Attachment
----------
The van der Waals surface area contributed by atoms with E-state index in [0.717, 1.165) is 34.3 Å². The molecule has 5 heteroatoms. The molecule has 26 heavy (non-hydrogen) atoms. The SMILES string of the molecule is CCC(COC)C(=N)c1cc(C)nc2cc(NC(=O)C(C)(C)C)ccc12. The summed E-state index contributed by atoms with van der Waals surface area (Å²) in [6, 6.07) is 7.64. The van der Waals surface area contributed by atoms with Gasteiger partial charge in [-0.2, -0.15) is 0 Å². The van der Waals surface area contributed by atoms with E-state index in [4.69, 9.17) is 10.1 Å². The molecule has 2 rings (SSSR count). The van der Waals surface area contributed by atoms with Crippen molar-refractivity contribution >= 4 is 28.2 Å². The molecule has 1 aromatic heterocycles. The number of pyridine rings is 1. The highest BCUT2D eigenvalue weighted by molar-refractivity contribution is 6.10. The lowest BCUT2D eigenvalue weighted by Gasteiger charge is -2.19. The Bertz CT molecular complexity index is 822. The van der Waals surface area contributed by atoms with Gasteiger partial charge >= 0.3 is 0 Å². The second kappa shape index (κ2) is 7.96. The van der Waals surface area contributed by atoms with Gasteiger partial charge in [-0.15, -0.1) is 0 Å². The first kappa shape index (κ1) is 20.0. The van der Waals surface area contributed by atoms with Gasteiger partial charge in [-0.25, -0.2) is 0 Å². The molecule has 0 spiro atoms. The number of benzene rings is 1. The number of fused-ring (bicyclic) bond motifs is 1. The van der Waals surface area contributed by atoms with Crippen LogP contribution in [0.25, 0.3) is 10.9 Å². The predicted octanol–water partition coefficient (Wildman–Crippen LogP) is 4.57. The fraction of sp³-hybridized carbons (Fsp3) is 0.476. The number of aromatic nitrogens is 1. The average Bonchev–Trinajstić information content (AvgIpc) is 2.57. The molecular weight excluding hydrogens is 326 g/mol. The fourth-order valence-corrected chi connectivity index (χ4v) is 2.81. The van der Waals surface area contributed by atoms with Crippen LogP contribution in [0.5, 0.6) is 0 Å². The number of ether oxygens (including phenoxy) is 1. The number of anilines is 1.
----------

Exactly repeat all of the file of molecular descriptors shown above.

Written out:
The van der Waals surface area contributed by atoms with E-state index in [0.717, 1.165) is 34.3 Å². The molecule has 5 heteroatoms. The molecule has 26 heavy (non-hydrogen) atoms. The SMILES string of the molecule is CCC(COC)C(=N)c1cc(C)nc2cc(NC(=O)C(C)(C)C)ccc12. The summed E-state index contributed by atoms with van der Waals surface area (Å²) in [6, 6.07) is 7.64. The van der Waals surface area contributed by atoms with Gasteiger partial charge in [-0.2, -0.15) is 0 Å². The van der Waals surface area contributed by atoms with E-state index in [4.69, 9.17) is 10.1 Å². The molecule has 2 rings (SSSR count). The van der Waals surface area contributed by atoms with Crippen molar-refractivity contribution >= 4 is 28.2 Å². The molecule has 1 aromatic heterocycles. The number of pyridine rings is 1. The highest BCUT2D eigenvalue weighted by molar-refractivity contribution is 6.10. The lowest BCUT2D eigenvalue weighted by Gasteiger charge is -2.19. The Bertz CT molecular complexity index is 822. The van der Waals surface area contributed by atoms with Gasteiger partial charge >= 0.3 is 0 Å². The second kappa shape index (κ2) is 7.96. The van der Waals surface area contributed by atoms with Gasteiger partial charge in [-0.15, -0.1) is 0 Å². The first kappa shape index (κ1) is 20.0. The van der Waals surface area contributed by atoms with Gasteiger partial charge in [-0.25, -0.2) is 0 Å². The molecule has 0 spiro atoms. The number of benzene rings is 1. The number of fused-ring (bicyclic) bond motifs is 1. The van der Waals surface area contributed by atoms with Crippen LogP contribution in [0.25, 0.3) is 10.9 Å². The predicted octanol–water partition coefficient (Wildman–Crippen LogP) is 4.57. The fraction of sp³-hybridized carbons (Fsp3) is 0.476. The number of aromatic nitrogens is 1. The average Bonchev–Trinajstić information content (AvgIpc) is 2.57. The molecular weight excluding hydrogens is 326 g/mol. The fourth-order valence-corrected chi connectivity index (χ4v) is 2.81. The van der Waals surface area contributed by atoms with Crippen LogP contribution in [0.5, 0.6) is 0 Å². The number of ether oxygens (including phenoxy) is 1. The number of anilines is 1.